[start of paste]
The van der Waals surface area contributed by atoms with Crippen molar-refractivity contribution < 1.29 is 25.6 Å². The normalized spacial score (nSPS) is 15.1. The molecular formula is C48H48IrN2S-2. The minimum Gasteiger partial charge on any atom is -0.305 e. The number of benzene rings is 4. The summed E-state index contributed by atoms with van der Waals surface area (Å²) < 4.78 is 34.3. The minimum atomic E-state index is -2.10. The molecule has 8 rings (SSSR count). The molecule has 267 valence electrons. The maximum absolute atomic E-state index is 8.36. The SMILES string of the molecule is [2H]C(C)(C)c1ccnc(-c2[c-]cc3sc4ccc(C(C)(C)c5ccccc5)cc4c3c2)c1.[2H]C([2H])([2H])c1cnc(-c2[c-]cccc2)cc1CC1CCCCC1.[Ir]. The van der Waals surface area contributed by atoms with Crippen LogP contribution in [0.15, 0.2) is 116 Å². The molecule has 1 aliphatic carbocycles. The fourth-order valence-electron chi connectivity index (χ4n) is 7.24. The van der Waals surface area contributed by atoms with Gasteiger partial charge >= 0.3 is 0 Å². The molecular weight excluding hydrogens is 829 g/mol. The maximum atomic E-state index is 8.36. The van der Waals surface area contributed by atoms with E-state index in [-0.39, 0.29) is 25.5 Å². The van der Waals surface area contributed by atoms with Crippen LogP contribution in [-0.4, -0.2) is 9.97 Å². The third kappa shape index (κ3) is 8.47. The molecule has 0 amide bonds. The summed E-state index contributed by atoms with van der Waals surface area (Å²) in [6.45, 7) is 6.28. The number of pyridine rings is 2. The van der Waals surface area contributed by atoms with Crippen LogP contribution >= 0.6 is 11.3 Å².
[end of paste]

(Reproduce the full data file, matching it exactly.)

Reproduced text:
The van der Waals surface area contributed by atoms with Crippen molar-refractivity contribution < 1.29 is 25.6 Å². The normalized spacial score (nSPS) is 15.1. The molecular formula is C48H48IrN2S-2. The minimum Gasteiger partial charge on any atom is -0.305 e. The number of benzene rings is 4. The summed E-state index contributed by atoms with van der Waals surface area (Å²) < 4.78 is 34.3. The minimum atomic E-state index is -2.10. The molecule has 8 rings (SSSR count). The molecule has 267 valence electrons. The maximum absolute atomic E-state index is 8.36. The SMILES string of the molecule is [2H]C(C)(C)c1ccnc(-c2[c-]cc3sc4ccc(C(C)(C)c5ccccc5)cc4c3c2)c1.[2H]C([2H])([2H])c1cnc(-c2[c-]cccc2)cc1CC1CCCCC1.[Ir]. The van der Waals surface area contributed by atoms with Crippen LogP contribution in [0.15, 0.2) is 116 Å². The molecule has 1 aliphatic carbocycles. The fourth-order valence-electron chi connectivity index (χ4n) is 7.24. The van der Waals surface area contributed by atoms with Gasteiger partial charge >= 0.3 is 0 Å². The molecular weight excluding hydrogens is 829 g/mol. The maximum atomic E-state index is 8.36. The van der Waals surface area contributed by atoms with E-state index in [-0.39, 0.29) is 25.5 Å². The van der Waals surface area contributed by atoms with Crippen LogP contribution in [-0.4, -0.2) is 9.97 Å². The third kappa shape index (κ3) is 8.47. The molecule has 0 amide bonds. The summed E-state index contributed by atoms with van der Waals surface area (Å²) in [6.45, 7) is 6.28. The number of pyridine rings is 2. The van der Waals surface area contributed by atoms with Crippen LogP contribution >= 0.6 is 11.3 Å².